Things This Generation of Moms Do That Ours Didn't.


Posted by Safe Life Network - 25 October, 2017


Safely Walking to School ...

It’s a parent’s dream – living close enough to your kid’s school that you can walk right to it. But how do you know when they are old enough to walk alone? How can you keep your child safe when they are on their own?  Whether they are walking to school, to a park, or to a friend’s house nearby, make sure you’ve read these tips before your child heads out the door.


How Young Is Too Young?

Children should walk with an adult until they are at least 10 years old. Do not expect your child to be a good judge of the speed and distance of oncoming cars until this age. Always hold your youngster’s hand when they cross the street or are in parking lots. Pick one route and stick to it. Walk the same route with them every day until they are ready to go alone.


Know the Neighborhood

Evaluate the distance to school, the availability of sidewalks, heavy traffic patterns, and local safety measures. Pick a route that is well lit and frequently traveled. Teach your child to always use the same route and never take shortcuts through wooded areas, alleys or parking lots. If they have friends or classmates that live nearby, it is safer if they walk together.


Road Safety

Walking to school has never been as dangerous as it is now with additional dangers of distracted drivers texting, tweeting, and tuning out.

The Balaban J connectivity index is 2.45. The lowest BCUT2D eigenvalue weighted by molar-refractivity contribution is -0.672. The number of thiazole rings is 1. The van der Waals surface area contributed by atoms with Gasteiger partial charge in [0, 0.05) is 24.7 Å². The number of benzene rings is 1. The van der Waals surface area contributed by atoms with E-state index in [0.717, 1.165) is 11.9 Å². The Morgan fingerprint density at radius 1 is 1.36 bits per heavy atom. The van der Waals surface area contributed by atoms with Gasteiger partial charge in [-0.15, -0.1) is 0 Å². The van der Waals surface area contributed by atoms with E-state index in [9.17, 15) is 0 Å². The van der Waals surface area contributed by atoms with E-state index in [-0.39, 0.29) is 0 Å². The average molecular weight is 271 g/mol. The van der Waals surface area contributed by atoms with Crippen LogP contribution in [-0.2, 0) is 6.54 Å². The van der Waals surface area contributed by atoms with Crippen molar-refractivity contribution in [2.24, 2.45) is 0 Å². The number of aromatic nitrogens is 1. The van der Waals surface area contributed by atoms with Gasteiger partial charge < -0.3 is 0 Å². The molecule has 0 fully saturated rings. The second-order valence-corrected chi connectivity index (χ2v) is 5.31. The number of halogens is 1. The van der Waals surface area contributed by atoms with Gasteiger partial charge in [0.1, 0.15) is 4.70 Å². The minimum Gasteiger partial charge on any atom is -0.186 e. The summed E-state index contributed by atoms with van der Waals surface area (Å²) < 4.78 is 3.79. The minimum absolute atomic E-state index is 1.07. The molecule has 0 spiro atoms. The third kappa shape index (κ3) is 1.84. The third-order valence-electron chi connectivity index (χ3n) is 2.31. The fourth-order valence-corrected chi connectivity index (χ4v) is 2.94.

Make sure your child knows and follows these rules:
  • Look left, then right, then left again before crossing a street
  • Continue looking both directions when crossing
  • Always cross the street at a corner or crosswalk
  • Walk on a sidewalk, and if there is no sidewalk, walk on the left side of the street, facing oncoming traffic
  • Only cross in front of a bus when the driver says it is safe to do so
  • Do not cross behind the bus or where a driver cannot see you

Dress for Success

Make sure your child leaves the house wearing practical shoes for walking and is dressed appropriately for the weather. If there is a chance they may be returning as it gets dark, it’s a good idea if they wear light-colored clothing. Kids of all ages should know to carry backpacks and bags close to their body, and keep wallets in an inside pocket, not a back pocket.


Stranger Danger

Teaching your children about strangers is an important part of the process of younger children learning to walk alone. They should be aware that some strangers are bad strangers, and others are good strangers. Make sure they know that they can ask for help from another adult that they know, a teacher, policeman, store clerk, or another mom with small children.


Sending your child off on their own may be scary, but teaching them to be safe on their own is an important and necessary lesson. Rest easy knowing that studies have shown that kids who bike or walk to school perform better than their peers who carpool. Plus, walking ensures that your child will get some form of exercise on a daily basis – no matter if they are glued to their gadgets on the playground!